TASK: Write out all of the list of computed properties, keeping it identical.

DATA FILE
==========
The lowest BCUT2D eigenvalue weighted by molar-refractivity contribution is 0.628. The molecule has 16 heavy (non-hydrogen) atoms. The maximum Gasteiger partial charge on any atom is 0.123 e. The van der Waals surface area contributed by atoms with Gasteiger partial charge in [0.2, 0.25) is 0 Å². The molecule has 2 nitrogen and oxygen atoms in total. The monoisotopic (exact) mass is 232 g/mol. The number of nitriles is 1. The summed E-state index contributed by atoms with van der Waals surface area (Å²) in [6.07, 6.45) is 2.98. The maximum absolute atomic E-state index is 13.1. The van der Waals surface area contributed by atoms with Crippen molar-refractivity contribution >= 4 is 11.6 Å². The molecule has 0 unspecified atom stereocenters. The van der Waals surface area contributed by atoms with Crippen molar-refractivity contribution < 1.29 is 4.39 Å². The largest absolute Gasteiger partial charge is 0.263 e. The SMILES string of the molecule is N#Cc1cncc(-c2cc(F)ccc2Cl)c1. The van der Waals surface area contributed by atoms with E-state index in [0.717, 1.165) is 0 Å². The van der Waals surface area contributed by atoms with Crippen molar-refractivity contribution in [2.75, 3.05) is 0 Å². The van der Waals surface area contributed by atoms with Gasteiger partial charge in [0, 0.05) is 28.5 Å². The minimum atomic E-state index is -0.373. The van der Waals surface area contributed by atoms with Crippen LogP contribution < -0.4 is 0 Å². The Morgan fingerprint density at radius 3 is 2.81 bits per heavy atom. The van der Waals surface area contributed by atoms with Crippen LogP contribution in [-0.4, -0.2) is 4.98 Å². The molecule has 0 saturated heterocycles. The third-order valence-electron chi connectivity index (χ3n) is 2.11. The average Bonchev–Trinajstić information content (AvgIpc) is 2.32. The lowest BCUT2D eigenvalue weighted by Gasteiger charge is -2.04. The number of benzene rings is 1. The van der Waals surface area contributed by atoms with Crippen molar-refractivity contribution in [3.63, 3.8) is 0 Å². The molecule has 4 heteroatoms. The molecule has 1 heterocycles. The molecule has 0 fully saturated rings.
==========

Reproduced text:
The lowest BCUT2D eigenvalue weighted by molar-refractivity contribution is 0.628. The molecule has 16 heavy (non-hydrogen) atoms. The maximum Gasteiger partial charge on any atom is 0.123 e. The van der Waals surface area contributed by atoms with Gasteiger partial charge in [0.2, 0.25) is 0 Å². The molecule has 2 nitrogen and oxygen atoms in total. The monoisotopic (exact) mass is 232 g/mol. The number of nitriles is 1. The summed E-state index contributed by atoms with van der Waals surface area (Å²) in [6.07, 6.45) is 2.98. The maximum absolute atomic E-state index is 13.1. The van der Waals surface area contributed by atoms with Crippen molar-refractivity contribution >= 4 is 11.6 Å². The molecule has 0 unspecified atom stereocenters. The van der Waals surface area contributed by atoms with Crippen molar-refractivity contribution < 1.29 is 4.39 Å². The largest absolute Gasteiger partial charge is 0.263 e. The SMILES string of the molecule is N#Cc1cncc(-c2cc(F)ccc2Cl)c1. The van der Waals surface area contributed by atoms with E-state index in [0.717, 1.165) is 0 Å². The van der Waals surface area contributed by atoms with Crippen molar-refractivity contribution in [2.75, 3.05) is 0 Å². The van der Waals surface area contributed by atoms with Gasteiger partial charge in [0, 0.05) is 28.5 Å². The minimum atomic E-state index is -0.373. The van der Waals surface area contributed by atoms with Crippen LogP contribution < -0.4 is 0 Å². The Morgan fingerprint density at radius 3 is 2.81 bits per heavy atom. The van der Waals surface area contributed by atoms with Crippen LogP contribution in [-0.4, -0.2) is 4.98 Å². The molecule has 0 saturated heterocycles. The third-order valence-electron chi connectivity index (χ3n) is 2.11. The average Bonchev–Trinajstić information content (AvgIpc) is 2.32. The lowest BCUT2D eigenvalue weighted by Gasteiger charge is -2.04. The number of benzene rings is 1. The van der Waals surface area contributed by atoms with Crippen molar-refractivity contribution in [3.63, 3.8) is 0 Å². The molecule has 4 heteroatoms. The molecule has 1 heterocycles. The molecule has 0 fully saturated rings.